The Grassroots Movement Changing Norms and Lives in Malawi
At Women’s March Global, we believe in the power of local movements — and want to help showcase the critical work they’re doing each and every day to empower women, girls, and gender-diverse people in local contexts on the ground. Today, we want to spotlight the Helping You Community Forum (HYCF) — a registered NGO based in Karonga, Malawi, that’s just one example of a small but mighty grassroots movement that deserves recognition.
HYCF works on a plethora of issues that affect their local community — from poverty, (81 % of people in Karonga live below the poverty line and 23% are considered “ultra-poor”) to sanitation and health, to gender-based violence and the harmful norms and narratives that come with it.
From our spotlight on Romania, to our preliminary Global Count results — it’s evident that gender-based violence, unfortunately, remains at the centre of conversations about women’s empowerment — and it’s no different in Malawi.
Gender-based violence in Malawi’s Karonga district occurs mostly from domestic relations and reports indicate that 90% of the victims are women.
David Ghambi, Chief Executive Officer of HYCF, states:
“Gender-based violence cases remain unreported mostly due to the sensitivity of the issue. In most of the cases here in Karonga women more often fall victim to this than men, because all the cultures in the district practice the patrilineal types of marriage where more power lays in the hands of men.”
Reports from the District Social Welfare Office and Karonga Police Station indicate that many women in the district are suffering silently as they don’t have information about how and where to file reports. It is also indicated that many men are emotionally or physically abusing women, without realising that their acts are violating the rights of another person — signaling a dire need for education on the issue among men and boys too.
As we delved into in our previous article, the Global Count data shows that women all over the world are impacted by violence and they demand tangible and urgent action. The latest findings from Global Count data show that 87% of Malawian women and gender-diverse participants respondents from Malawi noted ending harassment and violence as the top issue for them, with political barriers seen as the biggest obstacle to achieving change on this. Other issues cited as important included education and empowerment, and sexual and reproductive health and rights.
By taking the Global Count poll and sharing it widely within your communities, you contribute to our collective stance against gender-based violence.
Harmful Norms and Narratives
“We want to make sure we have a society where we will get women into power, give proper value to women, and empower mothers.”
— Global Count Respondent, Karonga, Malawi
Every community, culture, and society is laced with harmful norms and narratives from the past — often so ingrained into the way we think that it takes a lot of time and collective reflection to see past them and make progress.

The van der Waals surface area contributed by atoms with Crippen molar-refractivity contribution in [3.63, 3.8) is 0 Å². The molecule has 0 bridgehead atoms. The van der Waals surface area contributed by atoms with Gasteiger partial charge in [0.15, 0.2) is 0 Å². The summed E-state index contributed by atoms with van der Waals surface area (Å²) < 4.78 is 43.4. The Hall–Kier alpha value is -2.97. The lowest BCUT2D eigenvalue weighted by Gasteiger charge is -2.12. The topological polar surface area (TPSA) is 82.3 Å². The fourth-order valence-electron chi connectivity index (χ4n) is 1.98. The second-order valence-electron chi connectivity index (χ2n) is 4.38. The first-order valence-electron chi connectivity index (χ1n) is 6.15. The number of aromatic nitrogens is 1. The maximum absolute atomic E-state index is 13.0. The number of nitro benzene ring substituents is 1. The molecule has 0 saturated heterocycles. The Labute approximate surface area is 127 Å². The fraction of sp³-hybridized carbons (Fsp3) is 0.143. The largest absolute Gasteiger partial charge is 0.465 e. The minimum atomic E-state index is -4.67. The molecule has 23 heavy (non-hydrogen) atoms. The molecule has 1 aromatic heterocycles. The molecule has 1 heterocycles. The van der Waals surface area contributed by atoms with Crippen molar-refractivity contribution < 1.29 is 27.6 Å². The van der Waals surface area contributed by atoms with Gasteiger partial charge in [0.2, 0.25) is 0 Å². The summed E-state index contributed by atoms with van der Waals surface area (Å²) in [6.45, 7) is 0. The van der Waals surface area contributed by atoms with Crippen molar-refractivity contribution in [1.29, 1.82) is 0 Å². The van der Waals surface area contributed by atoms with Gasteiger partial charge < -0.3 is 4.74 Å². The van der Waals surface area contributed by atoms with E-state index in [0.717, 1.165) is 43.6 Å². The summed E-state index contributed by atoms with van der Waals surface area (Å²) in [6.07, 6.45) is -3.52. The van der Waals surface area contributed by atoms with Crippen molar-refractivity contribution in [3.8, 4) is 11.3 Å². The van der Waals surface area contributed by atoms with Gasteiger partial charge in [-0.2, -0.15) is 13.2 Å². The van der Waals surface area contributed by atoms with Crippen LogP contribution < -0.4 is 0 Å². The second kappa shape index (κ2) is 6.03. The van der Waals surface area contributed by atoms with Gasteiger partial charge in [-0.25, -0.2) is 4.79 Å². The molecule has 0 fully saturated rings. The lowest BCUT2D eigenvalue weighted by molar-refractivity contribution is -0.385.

According to David Ghambi, Chief Executive Officer of HYCF:
“The Ngonde [local people] are strongly patriarchal. While this is the case in many African cultures — and many tribes in Malawi — in Karonga, the situation is dire. Past attempts to alleviate this situation considering women and men’s economic and social gap by the government have been unsuccessful because of poor understanding of the particular patriarchal nature of the community’s culture in Karonga district.”
“Karonga women and girls are not considered an important part of the cultural and economic landscape, and they are not allowed entrance into the very decision-making processes that determine the avenues and opportunities that are afforded to them within the community.”
Meanwhile, women are often overwhelmed with domestic tasks, including taking care of the children, cleaning, and cooking as you might expect — but in rural Malawi, this also often stretches to farming and providing the household with food and water.
This huge burden of unpaid work taking up the time and energy of rural women contributes to them having fewer decision-making roles within the community — which leads to increased vulnerability to community problems they end up with no say in.
HYCF: Involving the whole community
Overall, HYCF not only works tirelessly on the ground, but involves the whole community — including local and religious leaders, law gatekeepers, and teachers — in implementing their projects to tackle all of the above local challenges with a multi-angled, unified approach.
Examples include capacity building of parents and caregivers on girls’ rights, mental health and empowerment workshops for women and girls, awareness campaigns, and negotiating with stakeholders and local authorities to take action on harmful practces such as child marriage.
Be counted now!
Has HYCF’s work in Karonga, Malawi inspired you? Are there similar movements doing great work that you feel need more recognition too?
Whoever and wherever you are, you deserve to be heard. By taking the Global Count poll, not only can you share the issues most impacting you and your community, but also let us know the tireless movements and organisations working with women, girls, and gender-diverse people in your own community — so we can spread the word about them, too.